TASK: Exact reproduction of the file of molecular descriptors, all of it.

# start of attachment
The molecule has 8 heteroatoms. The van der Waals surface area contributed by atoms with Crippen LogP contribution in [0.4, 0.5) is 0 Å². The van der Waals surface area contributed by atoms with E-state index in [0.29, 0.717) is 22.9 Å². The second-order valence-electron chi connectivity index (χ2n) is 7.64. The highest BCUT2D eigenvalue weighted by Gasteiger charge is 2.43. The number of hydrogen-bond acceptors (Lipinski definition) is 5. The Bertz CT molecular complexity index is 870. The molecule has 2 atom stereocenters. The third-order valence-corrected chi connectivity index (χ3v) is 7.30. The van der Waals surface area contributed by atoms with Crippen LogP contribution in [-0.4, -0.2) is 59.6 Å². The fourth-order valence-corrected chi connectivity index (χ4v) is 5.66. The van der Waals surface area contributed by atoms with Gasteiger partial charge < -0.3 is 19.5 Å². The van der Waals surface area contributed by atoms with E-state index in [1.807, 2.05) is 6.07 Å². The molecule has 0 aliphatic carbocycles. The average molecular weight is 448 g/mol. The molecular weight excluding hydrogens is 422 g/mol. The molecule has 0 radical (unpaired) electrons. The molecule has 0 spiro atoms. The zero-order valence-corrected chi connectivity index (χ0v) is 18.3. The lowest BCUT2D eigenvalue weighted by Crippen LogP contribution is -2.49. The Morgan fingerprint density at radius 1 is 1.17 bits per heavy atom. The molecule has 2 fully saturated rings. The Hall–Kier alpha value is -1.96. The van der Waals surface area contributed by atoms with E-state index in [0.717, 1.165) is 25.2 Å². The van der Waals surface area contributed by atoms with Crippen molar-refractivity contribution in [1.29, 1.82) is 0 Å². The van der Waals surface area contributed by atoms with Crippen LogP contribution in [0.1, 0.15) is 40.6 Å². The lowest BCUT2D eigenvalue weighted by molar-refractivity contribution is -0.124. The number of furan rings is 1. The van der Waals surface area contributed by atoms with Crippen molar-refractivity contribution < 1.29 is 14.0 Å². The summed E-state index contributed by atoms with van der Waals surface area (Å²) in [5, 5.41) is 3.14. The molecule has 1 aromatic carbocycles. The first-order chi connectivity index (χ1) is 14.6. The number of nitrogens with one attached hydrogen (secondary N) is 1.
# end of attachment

The molecule has 8 heteroatoms. The van der Waals surface area contributed by atoms with Crippen LogP contribution in [0.4, 0.5) is 0 Å². The van der Waals surface area contributed by atoms with E-state index in [0.29, 0.717) is 22.9 Å². The second-order valence-electron chi connectivity index (χ2n) is 7.64. The highest BCUT2D eigenvalue weighted by Gasteiger charge is 2.43. The number of hydrogen-bond acceptors (Lipinski definition) is 5. The Bertz CT molecular complexity index is 870. The molecule has 2 atom stereocenters. The third-order valence-corrected chi connectivity index (χ3v) is 7.30. The van der Waals surface area contributed by atoms with Crippen LogP contribution in [-0.4, -0.2) is 59.6 Å². The fourth-order valence-corrected chi connectivity index (χ4v) is 5.66. The van der Waals surface area contributed by atoms with Gasteiger partial charge < -0.3 is 19.5 Å². The van der Waals surface area contributed by atoms with E-state index in [1.807, 2.05) is 6.07 Å². The molecule has 0 aliphatic carbocycles. The average molecular weight is 448 g/mol. The molecular weight excluding hydrogens is 422 g/mol. The molecule has 0 radical (unpaired) electrons. The molecule has 0 spiro atoms. The zero-order valence-corrected chi connectivity index (χ0v) is 18.3. The lowest BCUT2D eigenvalue weighted by Crippen LogP contribution is -2.49. The Morgan fingerprint density at radius 1 is 1.17 bits per heavy atom. The molecule has 2 fully saturated rings. The Hall–Kier alpha value is -1.96. The van der Waals surface area contributed by atoms with E-state index in [0.717, 1.165) is 25.2 Å². The van der Waals surface area contributed by atoms with Crippen molar-refractivity contribution in [1.29, 1.82) is 0 Å². The van der Waals surface area contributed by atoms with Crippen LogP contribution in [0.1, 0.15) is 40.6 Å². The lowest BCUT2D eigenvalue weighted by molar-refractivity contribution is -0.124. The number of furan rings is 1. The van der Waals surface area contributed by atoms with Crippen molar-refractivity contribution < 1.29 is 14.0 Å². The summed E-state index contributed by atoms with van der Waals surface area (Å²) in [5, 5.41) is 3.14. The molecule has 1 aromatic carbocycles. The first-order chi connectivity index (χ1) is 14.6. The number of nitrogens with one attached hydrogen (secondary N) is 1.